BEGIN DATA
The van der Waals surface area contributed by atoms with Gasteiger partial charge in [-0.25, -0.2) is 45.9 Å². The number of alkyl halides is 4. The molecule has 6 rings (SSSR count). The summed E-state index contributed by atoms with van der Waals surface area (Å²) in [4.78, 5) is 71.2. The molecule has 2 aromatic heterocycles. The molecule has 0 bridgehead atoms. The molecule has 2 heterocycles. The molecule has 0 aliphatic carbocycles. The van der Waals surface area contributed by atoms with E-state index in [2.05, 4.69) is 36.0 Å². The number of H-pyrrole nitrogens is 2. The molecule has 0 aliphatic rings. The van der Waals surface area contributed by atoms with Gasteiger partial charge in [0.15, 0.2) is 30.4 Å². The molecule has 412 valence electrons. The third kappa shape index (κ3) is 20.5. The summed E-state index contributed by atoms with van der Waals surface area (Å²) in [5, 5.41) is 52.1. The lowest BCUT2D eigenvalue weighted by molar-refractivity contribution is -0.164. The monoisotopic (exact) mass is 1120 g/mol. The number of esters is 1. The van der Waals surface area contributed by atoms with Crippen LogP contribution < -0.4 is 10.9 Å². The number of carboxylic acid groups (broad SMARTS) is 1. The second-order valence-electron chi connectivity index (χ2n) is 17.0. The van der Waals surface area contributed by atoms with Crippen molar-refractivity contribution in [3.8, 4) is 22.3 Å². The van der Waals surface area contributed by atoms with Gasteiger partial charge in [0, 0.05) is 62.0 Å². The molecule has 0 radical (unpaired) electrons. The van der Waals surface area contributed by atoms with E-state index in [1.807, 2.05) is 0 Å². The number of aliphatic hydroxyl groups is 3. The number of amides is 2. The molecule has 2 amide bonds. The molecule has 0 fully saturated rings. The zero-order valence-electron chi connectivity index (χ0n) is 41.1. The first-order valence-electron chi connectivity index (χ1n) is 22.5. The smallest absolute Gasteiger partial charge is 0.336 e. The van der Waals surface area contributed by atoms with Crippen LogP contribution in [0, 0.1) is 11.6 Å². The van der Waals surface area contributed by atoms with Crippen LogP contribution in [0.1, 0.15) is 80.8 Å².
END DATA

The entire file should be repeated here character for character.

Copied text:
The van der Waals surface area contributed by atoms with Gasteiger partial charge in [-0.25, -0.2) is 45.9 Å². The number of alkyl halides is 4. The molecule has 6 rings (SSSR count). The summed E-state index contributed by atoms with van der Waals surface area (Å²) in [4.78, 5) is 71.2. The molecule has 2 aromatic heterocycles. The molecule has 0 bridgehead atoms. The molecule has 2 heterocycles. The molecule has 0 aliphatic carbocycles. The van der Waals surface area contributed by atoms with E-state index in [2.05, 4.69) is 36.0 Å². The number of H-pyrrole nitrogens is 2. The molecule has 0 aliphatic rings. The van der Waals surface area contributed by atoms with Gasteiger partial charge in [0.15, 0.2) is 30.4 Å². The molecule has 412 valence electrons. The third kappa shape index (κ3) is 20.5. The summed E-state index contributed by atoms with van der Waals surface area (Å²) in [5, 5.41) is 52.1. The lowest BCUT2D eigenvalue weighted by molar-refractivity contribution is -0.164. The monoisotopic (exact) mass is 1120 g/mol. The number of esters is 1. The van der Waals surface area contributed by atoms with Crippen LogP contribution < -0.4 is 10.9 Å². The number of carboxylic acid groups (broad SMARTS) is 1. The second-order valence-electron chi connectivity index (χ2n) is 17.0. The van der Waals surface area contributed by atoms with Crippen molar-refractivity contribution in [3.8, 4) is 22.3 Å². The van der Waals surface area contributed by atoms with Gasteiger partial charge in [0, 0.05) is 62.0 Å². The molecule has 0 radical (unpaired) electrons. The van der Waals surface area contributed by atoms with E-state index in [1.807, 2.05) is 0 Å². The number of aliphatic hydroxyl groups is 3. The number of amides is 2. The molecule has 2 amide bonds. The molecule has 0 fully saturated rings. The zero-order valence-electron chi connectivity index (χ0n) is 41.1. The first-order valence-electron chi connectivity index (χ1n) is 22.5. The smallest absolute Gasteiger partial charge is 0.336 e. The van der Waals surface area contributed by atoms with Crippen LogP contribution in [0, 0.1) is 11.6 Å². The van der Waals surface area contributed by atoms with Crippen LogP contribution in [0.1, 0.15) is 80.8 Å².